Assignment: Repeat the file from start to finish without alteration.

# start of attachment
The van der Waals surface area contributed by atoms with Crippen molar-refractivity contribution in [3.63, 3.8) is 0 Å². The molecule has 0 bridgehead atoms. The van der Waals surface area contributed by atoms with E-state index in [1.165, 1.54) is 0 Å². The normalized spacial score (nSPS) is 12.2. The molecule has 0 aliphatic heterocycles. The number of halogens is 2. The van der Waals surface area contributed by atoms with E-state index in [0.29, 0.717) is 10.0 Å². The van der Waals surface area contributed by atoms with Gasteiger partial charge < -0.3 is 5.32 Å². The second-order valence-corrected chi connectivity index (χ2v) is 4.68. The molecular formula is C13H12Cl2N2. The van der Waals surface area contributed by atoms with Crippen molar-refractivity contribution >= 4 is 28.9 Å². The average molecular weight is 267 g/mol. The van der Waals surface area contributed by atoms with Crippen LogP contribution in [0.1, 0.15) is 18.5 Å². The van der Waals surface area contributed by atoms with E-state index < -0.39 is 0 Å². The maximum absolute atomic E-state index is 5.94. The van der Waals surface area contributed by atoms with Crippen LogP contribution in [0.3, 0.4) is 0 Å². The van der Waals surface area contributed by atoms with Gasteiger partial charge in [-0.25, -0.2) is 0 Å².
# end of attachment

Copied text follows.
The van der Waals surface area contributed by atoms with Crippen molar-refractivity contribution in [3.63, 3.8) is 0 Å². The molecule has 0 bridgehead atoms. The van der Waals surface area contributed by atoms with E-state index in [1.165, 1.54) is 0 Å². The normalized spacial score (nSPS) is 12.2. The molecule has 0 aliphatic heterocycles. The number of halogens is 2. The van der Waals surface area contributed by atoms with E-state index in [0.29, 0.717) is 10.0 Å². The van der Waals surface area contributed by atoms with Gasteiger partial charge < -0.3 is 5.32 Å². The second-order valence-corrected chi connectivity index (χ2v) is 4.68. The molecular formula is C13H12Cl2N2. The van der Waals surface area contributed by atoms with Crippen molar-refractivity contribution >= 4 is 28.9 Å². The average molecular weight is 267 g/mol. The van der Waals surface area contributed by atoms with Crippen LogP contribution in [0.1, 0.15) is 18.5 Å². The van der Waals surface area contributed by atoms with E-state index < -0.39 is 0 Å². The maximum absolute atomic E-state index is 5.94. The van der Waals surface area contributed by atoms with Crippen LogP contribution in [0.3, 0.4) is 0 Å². The van der Waals surface area contributed by atoms with Gasteiger partial charge in [-0.25, -0.2) is 0 Å².